I felt like saying we have real struggles today. As I watched four old men prancing around the stage singing old struggle songs in black and white all-star converse shoes and overalls. Their performance was a poetic disaster. One audience member said they seemed to enjoy themselves more than the audience watching them. But Toyi Toyi, a collaborative choreographic piece by the dancers of the French Hors Série and Via Katlehong Companies about struggle songs with stories told by three dancers from Katlehong was rather poignant. The French government through (IFAS)has been a principal custodian of the arts in South Africa, followed closely by the German government through the Goethe Institute. With that in mind it is no wonder that racism though apparent was not confronted in any of the performance pieces with the exception perhaps of The Last Attitude which received support from the South African Arts Council. But then again that was never the premise was it? Racism does not exist in South Africa, it is quite frankly old news. What did Thomas Sankara say? “He who feeds you, controls your mind.” Yes, at this year’s Dance Umbrella it was rather obvious that he who pays the piper calls the tune and we all, happily, danced to it.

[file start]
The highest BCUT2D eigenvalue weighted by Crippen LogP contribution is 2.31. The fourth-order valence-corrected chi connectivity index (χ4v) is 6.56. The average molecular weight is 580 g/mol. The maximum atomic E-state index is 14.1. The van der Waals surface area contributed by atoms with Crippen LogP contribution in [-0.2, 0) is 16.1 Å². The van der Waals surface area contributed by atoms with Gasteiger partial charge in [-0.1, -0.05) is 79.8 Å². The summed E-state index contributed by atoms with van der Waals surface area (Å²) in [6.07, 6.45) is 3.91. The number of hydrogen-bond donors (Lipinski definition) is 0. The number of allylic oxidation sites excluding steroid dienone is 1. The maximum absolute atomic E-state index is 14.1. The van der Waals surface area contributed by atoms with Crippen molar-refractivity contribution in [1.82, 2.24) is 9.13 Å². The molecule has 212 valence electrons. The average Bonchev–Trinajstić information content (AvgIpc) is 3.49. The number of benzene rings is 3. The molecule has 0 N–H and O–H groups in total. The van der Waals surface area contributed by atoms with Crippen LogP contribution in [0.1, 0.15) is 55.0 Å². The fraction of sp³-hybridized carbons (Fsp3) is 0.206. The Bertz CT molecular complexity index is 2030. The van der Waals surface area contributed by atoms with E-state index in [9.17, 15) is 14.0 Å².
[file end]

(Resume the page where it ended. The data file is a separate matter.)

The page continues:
photo credit: Cristiana Ceppas.